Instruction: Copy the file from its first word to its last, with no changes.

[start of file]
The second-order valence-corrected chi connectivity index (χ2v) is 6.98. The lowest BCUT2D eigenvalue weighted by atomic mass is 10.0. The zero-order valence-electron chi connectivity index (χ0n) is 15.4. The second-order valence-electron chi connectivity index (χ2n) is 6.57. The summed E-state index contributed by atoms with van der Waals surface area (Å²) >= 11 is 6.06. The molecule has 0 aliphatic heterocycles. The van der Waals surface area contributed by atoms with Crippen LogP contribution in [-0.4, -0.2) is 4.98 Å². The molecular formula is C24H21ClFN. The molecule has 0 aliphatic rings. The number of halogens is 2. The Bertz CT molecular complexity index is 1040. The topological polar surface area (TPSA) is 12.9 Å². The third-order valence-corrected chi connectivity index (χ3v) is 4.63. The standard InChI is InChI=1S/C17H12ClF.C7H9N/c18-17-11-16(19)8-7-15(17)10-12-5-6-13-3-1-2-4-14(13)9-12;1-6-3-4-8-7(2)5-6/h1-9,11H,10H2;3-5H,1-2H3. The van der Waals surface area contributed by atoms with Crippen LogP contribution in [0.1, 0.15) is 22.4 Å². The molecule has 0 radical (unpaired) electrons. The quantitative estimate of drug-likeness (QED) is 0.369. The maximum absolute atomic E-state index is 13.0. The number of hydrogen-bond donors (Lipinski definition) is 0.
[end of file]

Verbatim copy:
The second-order valence-corrected chi connectivity index (χ2v) is 6.98. The lowest BCUT2D eigenvalue weighted by atomic mass is 10.0. The zero-order valence-electron chi connectivity index (χ0n) is 15.4. The second-order valence-electron chi connectivity index (χ2n) is 6.57. The summed E-state index contributed by atoms with van der Waals surface area (Å²) >= 11 is 6.06. The molecule has 0 aliphatic heterocycles. The van der Waals surface area contributed by atoms with Crippen LogP contribution in [-0.4, -0.2) is 4.98 Å². The molecular formula is C24H21ClFN. The molecule has 0 aliphatic rings. The number of halogens is 2. The Bertz CT molecular complexity index is 1040. The topological polar surface area (TPSA) is 12.9 Å². The third-order valence-corrected chi connectivity index (χ3v) is 4.63. The standard InChI is InChI=1S/C17H12ClF.C7H9N/c18-17-11-16(19)8-7-15(17)10-12-5-6-13-3-1-2-4-14(13)9-12;1-6-3-4-8-7(2)5-6/h1-9,11H,10H2;3-5H,1-2H3. The van der Waals surface area contributed by atoms with Crippen LogP contribution in [0.1, 0.15) is 22.4 Å². The molecule has 0 radical (unpaired) electrons. The quantitative estimate of drug-likeness (QED) is 0.369. The maximum absolute atomic E-state index is 13.0. The number of hydrogen-bond donors (Lipinski definition) is 0.